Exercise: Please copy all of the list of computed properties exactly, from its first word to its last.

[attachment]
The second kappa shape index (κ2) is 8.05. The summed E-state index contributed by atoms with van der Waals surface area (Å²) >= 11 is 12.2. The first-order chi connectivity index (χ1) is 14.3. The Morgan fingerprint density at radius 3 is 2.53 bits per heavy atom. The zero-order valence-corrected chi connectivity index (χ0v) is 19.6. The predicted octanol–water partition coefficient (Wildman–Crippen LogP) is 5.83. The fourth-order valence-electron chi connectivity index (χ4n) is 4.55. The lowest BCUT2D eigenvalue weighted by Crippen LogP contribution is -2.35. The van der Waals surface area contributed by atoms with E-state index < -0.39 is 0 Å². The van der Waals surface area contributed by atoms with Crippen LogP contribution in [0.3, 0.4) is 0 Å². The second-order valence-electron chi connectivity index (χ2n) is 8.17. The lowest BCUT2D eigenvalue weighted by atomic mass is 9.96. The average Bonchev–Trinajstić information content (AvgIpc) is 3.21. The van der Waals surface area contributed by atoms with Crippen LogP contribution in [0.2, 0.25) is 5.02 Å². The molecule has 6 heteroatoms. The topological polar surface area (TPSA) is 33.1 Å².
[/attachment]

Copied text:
The second kappa shape index (κ2) is 8.05. The summed E-state index contributed by atoms with van der Waals surface area (Å²) >= 11 is 12.2. The first-order chi connectivity index (χ1) is 14.3. The Morgan fingerprint density at radius 3 is 2.53 bits per heavy atom. The zero-order valence-corrected chi connectivity index (χ0v) is 19.6. The predicted octanol–water partition coefficient (Wildman–Crippen LogP) is 5.83. The fourth-order valence-electron chi connectivity index (χ4n) is 4.55. The lowest BCUT2D eigenvalue weighted by Crippen LogP contribution is -2.35. The van der Waals surface area contributed by atoms with E-state index < -0.39 is 0 Å². The van der Waals surface area contributed by atoms with Crippen LogP contribution in [0.3, 0.4) is 0 Å². The second-order valence-electron chi connectivity index (χ2n) is 8.17. The lowest BCUT2D eigenvalue weighted by atomic mass is 9.96. The average Bonchev–Trinajstić information content (AvgIpc) is 3.21. The van der Waals surface area contributed by atoms with Crippen LogP contribution in [0.2, 0.25) is 5.02 Å². The molecule has 6 heteroatoms. The topological polar surface area (TPSA) is 33.1 Å².